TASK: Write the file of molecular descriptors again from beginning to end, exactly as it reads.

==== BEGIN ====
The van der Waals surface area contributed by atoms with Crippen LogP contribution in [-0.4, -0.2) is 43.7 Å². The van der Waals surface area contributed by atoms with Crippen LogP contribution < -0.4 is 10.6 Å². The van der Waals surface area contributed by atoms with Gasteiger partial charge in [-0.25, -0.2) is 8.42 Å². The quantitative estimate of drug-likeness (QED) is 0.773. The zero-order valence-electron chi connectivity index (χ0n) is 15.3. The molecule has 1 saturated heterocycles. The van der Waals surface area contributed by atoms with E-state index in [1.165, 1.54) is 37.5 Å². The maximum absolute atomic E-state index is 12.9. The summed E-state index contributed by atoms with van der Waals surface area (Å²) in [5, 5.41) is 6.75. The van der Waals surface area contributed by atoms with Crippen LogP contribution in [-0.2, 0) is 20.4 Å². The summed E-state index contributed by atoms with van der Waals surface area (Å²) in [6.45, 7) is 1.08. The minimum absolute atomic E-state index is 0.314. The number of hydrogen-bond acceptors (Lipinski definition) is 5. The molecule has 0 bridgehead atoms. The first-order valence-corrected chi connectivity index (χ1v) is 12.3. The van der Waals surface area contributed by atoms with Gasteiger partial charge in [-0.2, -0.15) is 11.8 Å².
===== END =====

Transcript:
The van der Waals surface area contributed by atoms with Crippen LogP contribution in [-0.4, -0.2) is 43.7 Å². The van der Waals surface area contributed by atoms with Crippen LogP contribution < -0.4 is 10.6 Å². The van der Waals surface area contributed by atoms with Gasteiger partial charge in [-0.25, -0.2) is 8.42 Å². The quantitative estimate of drug-likeness (QED) is 0.773. The zero-order valence-electron chi connectivity index (χ0n) is 15.3. The molecule has 1 saturated heterocycles. The van der Waals surface area contributed by atoms with E-state index in [1.165, 1.54) is 37.5 Å². The maximum absolute atomic E-state index is 12.9. The summed E-state index contributed by atoms with van der Waals surface area (Å²) in [5, 5.41) is 6.75. The van der Waals surface area contributed by atoms with Crippen LogP contribution in [-0.2, 0) is 20.4 Å². The summed E-state index contributed by atoms with van der Waals surface area (Å²) in [6.45, 7) is 1.08. The minimum absolute atomic E-state index is 0.314. The number of hydrogen-bond acceptors (Lipinski definition) is 5. The molecule has 0 bridgehead atoms. The first-order valence-corrected chi connectivity index (χ1v) is 12.3. The van der Waals surface area contributed by atoms with Gasteiger partial charge in [-0.2, -0.15) is 11.8 Å².